What personal trainers seem to favor about the Atkins Diet is that it’s a protein-rich eating plan to help you lose weight sustainably. In other words, the Atkins Diet can be a healthy lifelong approach to dieting, but some believe it’s better to supplement the Atkins diet with good sources fiber as well.

  1. The Zone Diet

Originally created as an anti-inflammatory diet to help stave off chronic conditions like heart disease, the Zone diet has demonstrated real “staying power” as a long-term solution to living a healthier lifestyle. Personal trainers seem to favor the Zone diet because of its ability to help regulate our blood sugar levels; an important step in minimizing hunger cravings and fatigue.

The Zone diet employs the use of math more than most fad diets. Here, dieters are required to allocate portions of their plates to accommodate a percentage of each of the three main macronutrients. Specifically, 30% lean protein, 30% healthy fats, and 40% carbs, preferably sources that offer high fiber content.

Ultimately, the Zone diet got a lot of credit for its focus on good sources of protein and is considered a solid dieting strategy to achieve sustainable weight loss and increased levels of energy.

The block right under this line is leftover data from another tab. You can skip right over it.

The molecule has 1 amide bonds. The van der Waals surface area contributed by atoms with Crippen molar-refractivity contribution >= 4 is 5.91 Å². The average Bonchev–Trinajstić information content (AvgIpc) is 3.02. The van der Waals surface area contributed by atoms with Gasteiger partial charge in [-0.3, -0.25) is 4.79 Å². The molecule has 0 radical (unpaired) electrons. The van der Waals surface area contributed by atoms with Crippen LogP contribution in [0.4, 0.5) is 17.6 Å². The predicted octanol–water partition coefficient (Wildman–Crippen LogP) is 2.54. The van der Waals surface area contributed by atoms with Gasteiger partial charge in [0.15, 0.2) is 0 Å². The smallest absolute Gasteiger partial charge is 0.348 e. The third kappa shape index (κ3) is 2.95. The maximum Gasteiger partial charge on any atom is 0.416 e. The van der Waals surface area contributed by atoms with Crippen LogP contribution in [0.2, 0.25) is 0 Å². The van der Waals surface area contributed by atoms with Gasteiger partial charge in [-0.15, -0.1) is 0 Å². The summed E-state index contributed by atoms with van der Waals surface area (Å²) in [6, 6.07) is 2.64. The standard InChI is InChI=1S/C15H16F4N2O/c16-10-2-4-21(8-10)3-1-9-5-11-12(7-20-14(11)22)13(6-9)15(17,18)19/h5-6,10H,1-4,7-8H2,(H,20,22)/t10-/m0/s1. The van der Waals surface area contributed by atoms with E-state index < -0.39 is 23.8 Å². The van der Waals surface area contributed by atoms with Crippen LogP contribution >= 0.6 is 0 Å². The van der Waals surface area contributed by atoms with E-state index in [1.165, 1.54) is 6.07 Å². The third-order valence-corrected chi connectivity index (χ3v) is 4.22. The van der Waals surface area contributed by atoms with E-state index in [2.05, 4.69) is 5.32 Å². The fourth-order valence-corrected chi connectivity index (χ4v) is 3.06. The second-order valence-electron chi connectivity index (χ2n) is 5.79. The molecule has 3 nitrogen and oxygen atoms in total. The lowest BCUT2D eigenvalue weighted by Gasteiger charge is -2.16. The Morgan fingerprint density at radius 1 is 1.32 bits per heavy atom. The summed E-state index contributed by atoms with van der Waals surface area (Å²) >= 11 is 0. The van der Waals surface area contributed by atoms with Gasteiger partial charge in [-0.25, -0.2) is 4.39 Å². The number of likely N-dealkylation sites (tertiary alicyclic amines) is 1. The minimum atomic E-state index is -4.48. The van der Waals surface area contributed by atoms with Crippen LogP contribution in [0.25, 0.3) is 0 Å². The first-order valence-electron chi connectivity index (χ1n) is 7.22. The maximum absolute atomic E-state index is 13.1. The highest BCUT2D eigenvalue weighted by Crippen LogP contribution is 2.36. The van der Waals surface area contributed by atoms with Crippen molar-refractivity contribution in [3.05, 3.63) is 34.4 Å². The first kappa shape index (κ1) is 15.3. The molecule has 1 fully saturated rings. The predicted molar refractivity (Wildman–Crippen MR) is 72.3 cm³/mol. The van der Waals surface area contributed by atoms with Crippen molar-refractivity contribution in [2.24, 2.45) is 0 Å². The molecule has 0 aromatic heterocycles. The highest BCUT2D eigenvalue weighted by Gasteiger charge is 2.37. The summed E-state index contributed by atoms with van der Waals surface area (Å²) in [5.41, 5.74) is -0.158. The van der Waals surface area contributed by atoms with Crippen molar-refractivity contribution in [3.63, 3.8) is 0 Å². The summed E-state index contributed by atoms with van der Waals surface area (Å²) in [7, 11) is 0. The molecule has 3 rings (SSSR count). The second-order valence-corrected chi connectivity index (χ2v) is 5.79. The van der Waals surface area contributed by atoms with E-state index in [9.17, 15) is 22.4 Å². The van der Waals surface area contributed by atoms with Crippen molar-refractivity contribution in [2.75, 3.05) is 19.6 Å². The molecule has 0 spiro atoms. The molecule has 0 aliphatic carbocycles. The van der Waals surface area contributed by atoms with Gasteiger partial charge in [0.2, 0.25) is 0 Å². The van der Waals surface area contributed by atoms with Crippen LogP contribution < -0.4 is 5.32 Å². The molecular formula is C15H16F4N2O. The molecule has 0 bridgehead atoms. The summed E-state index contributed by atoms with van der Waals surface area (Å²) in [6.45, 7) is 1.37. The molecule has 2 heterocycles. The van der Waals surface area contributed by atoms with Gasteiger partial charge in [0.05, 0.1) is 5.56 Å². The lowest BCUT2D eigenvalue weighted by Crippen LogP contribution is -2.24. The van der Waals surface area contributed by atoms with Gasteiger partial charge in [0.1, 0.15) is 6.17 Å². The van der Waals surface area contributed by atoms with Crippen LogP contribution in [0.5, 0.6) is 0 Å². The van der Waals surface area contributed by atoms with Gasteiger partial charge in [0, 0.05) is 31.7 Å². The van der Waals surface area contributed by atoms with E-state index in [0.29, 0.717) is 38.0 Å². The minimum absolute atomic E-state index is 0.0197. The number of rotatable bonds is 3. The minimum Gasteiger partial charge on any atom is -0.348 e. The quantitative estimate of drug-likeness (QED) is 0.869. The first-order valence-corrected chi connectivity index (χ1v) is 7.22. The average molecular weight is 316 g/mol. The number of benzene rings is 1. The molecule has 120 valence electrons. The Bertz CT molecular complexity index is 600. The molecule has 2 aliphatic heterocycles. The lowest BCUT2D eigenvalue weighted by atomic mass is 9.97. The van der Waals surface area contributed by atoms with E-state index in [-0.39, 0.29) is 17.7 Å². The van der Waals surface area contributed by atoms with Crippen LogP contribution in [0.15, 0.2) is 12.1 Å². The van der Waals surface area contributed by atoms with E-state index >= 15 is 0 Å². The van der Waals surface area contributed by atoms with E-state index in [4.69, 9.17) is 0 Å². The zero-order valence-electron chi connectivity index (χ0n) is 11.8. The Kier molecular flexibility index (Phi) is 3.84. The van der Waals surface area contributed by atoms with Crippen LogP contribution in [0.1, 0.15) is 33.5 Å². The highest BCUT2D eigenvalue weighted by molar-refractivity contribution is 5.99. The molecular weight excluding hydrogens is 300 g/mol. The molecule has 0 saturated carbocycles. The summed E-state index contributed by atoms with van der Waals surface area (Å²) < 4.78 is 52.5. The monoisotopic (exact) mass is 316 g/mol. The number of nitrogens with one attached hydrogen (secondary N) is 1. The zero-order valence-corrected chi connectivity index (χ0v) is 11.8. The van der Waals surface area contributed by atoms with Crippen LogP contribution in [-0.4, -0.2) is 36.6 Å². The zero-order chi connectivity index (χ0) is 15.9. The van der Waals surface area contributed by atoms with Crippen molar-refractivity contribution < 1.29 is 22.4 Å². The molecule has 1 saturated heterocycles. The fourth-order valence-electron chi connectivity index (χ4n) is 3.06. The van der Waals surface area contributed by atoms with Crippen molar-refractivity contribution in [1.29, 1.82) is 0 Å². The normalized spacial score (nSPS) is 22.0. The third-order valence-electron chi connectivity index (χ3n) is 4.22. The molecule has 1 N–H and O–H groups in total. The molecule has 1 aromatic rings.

1. South Beach Diet

The South Beach diet is an excellent alternative for those who choose to eschew the Atkins diet because of its seemingly reckless accommodation of foods that, while low carb, are still very heavy in saturated fat and abysmally low in fiber.

Personal trainers put the South Beach diet in the “winners” category because it balances the low carb approach with fruits and vegetables. There is also an emphasis on eating good carbs in the form of whole grains – a big “no-no” for those adhering to the Atkins mindset. Like the Zone diet, the South Beach diet also does a good job of regulating our blood sugar levels which is directly linked to our hunger cravings.

People reportedly lose weight faster using the South Beach diet when compared to the Zone, but the foods allowed are more restrictive than that of the Zone diet and you have to go in “phases.”

  1. Mediterranean Diet

When we think “diet,” we often think of food restriction. But that’s not the Mediterranean diet at all. Instead, the Mediterranean diet is a plant-based, liberal approach to dieting that’s loaded with vegetables and heart-healthy fats like olive oil and omega-3 fatty acids (fish).